With regard to the 2nd submission of the Learned Advocate for the petitioner that the conduct of the parties are required to be considered and the Orders made by this Hon’ble Court in C.O. No 622 of 2019, C.O. 249/2020, C.O. 528/2020 and C.O. 543/2020 go to show that the respondent has no respect for rule of law and has tendency to frustrate the orders passed by this court, this court finds from record that although some acts of the respondent mother were contumacious but considering the caution already given by this court earlier and that her subsequent conduct is not deplorable this court does not think reasonable to make any more observation on her conduct. At this stage it would not be proper to conclude that the respondent/wife is incompetent to have custody of child on the basis of a finding with regard to observation made by Court in contempt matter without considering the evidence as to whether the interim custody with the mother serves the welfare of the child. As guardianship and custody of child is to protect the child’s interest and promote his welfare and is not an indefeasible right of the parents the child’s welfare is to be taken into consideration while granting custody.
With regard to the submissions of the Learned Advocate for the petitioner that the child is required to stay with the maids when the respondent is at office and in the event the child resides with the petitioner she will have the company of her grandparents and paternal aunt this court is of the view that the mere fact that the child is residing with the maids during office hour of the respondent is not a ground to conclude that the child is uncomfortable and is against child’s welfare without any specific evidence in this regard and without interaction with the child. Moreover the child is not at home for the entire day as considerable time is spent in school.
Now with regard to the fourth submission of the Learned Advocate for the petitioner that his client does not have any faith in the Institution where the child is studying on the ground that the school has admitted the child is without the name of the father and that the school does not inform the petitioner about developments of the child and that La Martiniere School Calcutta is a better school this court is of the view that as Courts are not experts to assess the merit of any school, Courts should refrain from making any observation with regard to the merits of any school. All schools at present are making endeavor to impart standard education for the development of children. Although all schools may not have same facilities but that is not a ground for the court to conclude that a school is sub-standard in comparison to another school. The fact that child was admitted by the school authority without name of the father may be a wrong decision of the school authority but that is not a cogent ground to withdraw the child from the said school and disturb her education if the child is otherwise comfortable and receiving proper education. Thus in the absence of specific evidence that the child is not receiving proper education or continuation of the child in the said school is to her detriment no order can be passed for withdrawal of the child from her present school. Moreover from the letters enclosed it appears that the respondent is intimating the petitioner about different development in school and the school authority has also communicated with the petitioner.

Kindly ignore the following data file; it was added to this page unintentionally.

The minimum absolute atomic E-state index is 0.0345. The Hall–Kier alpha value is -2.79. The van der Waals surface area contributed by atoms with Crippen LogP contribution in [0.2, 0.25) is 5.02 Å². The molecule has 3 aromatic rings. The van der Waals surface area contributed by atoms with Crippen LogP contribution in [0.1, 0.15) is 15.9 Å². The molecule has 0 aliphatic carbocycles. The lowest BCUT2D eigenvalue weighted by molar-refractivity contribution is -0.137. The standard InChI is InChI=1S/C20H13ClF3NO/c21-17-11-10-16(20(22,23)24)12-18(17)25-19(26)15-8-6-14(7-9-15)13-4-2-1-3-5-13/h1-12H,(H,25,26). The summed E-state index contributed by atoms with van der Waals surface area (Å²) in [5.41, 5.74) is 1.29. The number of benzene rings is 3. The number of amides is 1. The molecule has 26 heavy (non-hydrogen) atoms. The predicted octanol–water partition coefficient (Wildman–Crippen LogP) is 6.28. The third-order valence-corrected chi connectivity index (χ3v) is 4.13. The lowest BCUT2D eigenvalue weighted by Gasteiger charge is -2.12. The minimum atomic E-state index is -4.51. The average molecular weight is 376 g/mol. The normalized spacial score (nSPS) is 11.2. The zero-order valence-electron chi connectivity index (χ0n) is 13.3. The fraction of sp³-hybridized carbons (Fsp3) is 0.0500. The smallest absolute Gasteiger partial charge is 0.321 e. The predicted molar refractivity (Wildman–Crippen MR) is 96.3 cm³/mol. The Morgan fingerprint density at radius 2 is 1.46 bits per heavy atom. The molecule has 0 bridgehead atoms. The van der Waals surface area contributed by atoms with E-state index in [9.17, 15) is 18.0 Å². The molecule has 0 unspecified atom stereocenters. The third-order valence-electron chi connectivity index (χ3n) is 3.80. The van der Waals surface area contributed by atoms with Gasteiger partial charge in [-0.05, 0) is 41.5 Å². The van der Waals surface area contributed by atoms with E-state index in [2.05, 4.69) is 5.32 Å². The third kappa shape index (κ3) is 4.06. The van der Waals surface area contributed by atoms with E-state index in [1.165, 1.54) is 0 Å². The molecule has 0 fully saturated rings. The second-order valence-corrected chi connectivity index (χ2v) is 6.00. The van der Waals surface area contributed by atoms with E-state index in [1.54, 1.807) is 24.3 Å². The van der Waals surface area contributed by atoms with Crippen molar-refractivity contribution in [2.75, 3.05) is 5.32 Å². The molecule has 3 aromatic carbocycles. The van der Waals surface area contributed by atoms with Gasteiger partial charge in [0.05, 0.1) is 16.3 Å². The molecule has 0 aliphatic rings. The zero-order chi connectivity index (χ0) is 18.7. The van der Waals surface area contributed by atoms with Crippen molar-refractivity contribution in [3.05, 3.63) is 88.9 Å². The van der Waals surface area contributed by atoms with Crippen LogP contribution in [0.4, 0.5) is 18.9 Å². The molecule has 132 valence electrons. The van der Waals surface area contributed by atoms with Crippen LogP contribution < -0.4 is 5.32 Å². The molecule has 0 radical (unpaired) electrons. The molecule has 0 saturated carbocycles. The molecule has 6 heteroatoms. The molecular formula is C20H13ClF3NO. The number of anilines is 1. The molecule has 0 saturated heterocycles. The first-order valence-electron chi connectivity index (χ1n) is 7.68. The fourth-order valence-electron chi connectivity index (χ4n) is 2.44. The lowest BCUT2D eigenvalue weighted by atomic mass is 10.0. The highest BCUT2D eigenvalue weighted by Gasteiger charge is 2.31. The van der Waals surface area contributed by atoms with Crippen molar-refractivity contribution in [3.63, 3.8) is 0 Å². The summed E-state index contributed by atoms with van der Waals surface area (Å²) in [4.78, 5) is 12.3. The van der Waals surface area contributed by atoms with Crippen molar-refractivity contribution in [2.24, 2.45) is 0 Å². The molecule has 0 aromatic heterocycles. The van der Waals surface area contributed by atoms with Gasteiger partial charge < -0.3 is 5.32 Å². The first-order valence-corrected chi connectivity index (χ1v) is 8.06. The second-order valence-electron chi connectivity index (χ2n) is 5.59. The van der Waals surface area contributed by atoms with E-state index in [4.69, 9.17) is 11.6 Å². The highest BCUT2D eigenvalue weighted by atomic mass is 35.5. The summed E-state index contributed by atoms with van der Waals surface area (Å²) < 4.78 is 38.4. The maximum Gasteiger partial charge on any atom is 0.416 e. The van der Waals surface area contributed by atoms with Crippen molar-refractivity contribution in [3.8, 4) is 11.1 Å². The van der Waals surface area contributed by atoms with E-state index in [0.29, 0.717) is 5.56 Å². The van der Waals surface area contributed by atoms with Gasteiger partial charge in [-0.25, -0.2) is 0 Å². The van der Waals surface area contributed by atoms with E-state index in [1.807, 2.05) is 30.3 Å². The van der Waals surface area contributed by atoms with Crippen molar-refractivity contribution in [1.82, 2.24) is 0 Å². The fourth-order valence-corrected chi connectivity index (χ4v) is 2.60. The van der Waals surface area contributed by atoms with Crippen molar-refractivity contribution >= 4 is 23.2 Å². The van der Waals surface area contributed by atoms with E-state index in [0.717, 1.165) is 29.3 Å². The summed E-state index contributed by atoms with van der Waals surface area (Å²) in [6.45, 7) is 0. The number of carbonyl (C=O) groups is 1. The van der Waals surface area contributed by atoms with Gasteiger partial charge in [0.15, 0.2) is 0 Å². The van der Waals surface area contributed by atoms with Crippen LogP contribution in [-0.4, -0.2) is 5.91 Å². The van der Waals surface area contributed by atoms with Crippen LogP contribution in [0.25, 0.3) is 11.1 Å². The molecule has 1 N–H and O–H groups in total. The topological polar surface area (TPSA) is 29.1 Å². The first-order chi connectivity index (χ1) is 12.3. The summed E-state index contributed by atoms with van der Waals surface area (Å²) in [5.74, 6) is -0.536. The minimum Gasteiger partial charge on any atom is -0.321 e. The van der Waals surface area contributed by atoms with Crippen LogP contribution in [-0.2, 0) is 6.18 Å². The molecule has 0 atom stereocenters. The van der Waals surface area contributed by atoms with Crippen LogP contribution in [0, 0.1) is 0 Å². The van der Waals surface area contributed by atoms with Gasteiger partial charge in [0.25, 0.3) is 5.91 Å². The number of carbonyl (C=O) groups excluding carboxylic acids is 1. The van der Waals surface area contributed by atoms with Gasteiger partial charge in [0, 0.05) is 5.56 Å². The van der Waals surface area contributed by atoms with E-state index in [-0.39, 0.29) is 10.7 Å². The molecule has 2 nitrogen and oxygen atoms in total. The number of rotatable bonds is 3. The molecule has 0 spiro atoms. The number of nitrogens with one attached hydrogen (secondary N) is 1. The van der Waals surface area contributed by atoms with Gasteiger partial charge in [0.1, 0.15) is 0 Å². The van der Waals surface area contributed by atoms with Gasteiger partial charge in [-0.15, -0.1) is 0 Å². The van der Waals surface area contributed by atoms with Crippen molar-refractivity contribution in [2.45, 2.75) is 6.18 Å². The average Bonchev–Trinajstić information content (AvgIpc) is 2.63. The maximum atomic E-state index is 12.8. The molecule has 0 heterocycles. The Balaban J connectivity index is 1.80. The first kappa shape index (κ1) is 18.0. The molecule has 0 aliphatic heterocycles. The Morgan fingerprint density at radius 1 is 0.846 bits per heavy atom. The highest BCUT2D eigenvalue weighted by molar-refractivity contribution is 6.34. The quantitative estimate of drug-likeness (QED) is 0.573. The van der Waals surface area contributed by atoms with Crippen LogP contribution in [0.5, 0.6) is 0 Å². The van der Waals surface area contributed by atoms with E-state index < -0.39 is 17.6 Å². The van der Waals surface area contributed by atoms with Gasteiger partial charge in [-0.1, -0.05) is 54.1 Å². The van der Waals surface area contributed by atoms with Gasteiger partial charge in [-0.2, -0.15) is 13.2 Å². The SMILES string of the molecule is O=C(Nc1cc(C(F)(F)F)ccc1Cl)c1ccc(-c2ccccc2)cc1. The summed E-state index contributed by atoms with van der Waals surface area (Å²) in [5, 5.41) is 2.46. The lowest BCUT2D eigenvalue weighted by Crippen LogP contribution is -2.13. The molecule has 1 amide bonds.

With regard to the last submission of the Learned Advocate that the respondent is living an immoral life by having extra-marital relationship such contentions also cannot be considered without cogent evidence, at the time of trial.
Learned Advocate for the petitioner has also relied upon the decision of the Hon’ble Supreme Court in the case of Gaurav Nagpal V Sumedha Nagpal reported in [2008] 16 SCR P-396. The Hon’ble Court in the said decision observed as follows:
‘The trump card in appellants argument is that the child is living since long with the father. The argument is attractive. But the same overlooks a very significant factor. By flauting various orders, leading even to initiation of contempt proceedings the appellant has managed to keep custody of the child. He cannot be a beneficiary of his own wrongs. The High Court has referred to these aspects in detail in the impugned judgments.’
It is true that a party cannot be permitted to take benefit of his own wrong but the decision of the Hon’ble Supreme Court in the matter of Gaurav Nagpal(Supra) is not fully applicable to the facts of the case relied upon. In that case there was an order of interim custody in favour of the mother which was violated by the father, for which the father was punished for contempt and the custody was granted upon considering welfare of minor child. In this matter also the application for custody of child under section 25 of the Guardians and Wards Act is pending to be decided and the Order passed under section 12 of the said Act is for temporary custody of the Child.
As upon perusing the judicial decisions relied upon it appears that the well settled principle of law laid down with regard to custody of child is that prior to granting custody of a child to either of the parents or to any other relation the paramount welfare of the child is to be considered, the Court is imposed with duty to consider the welfare of the child concerned before passing any order.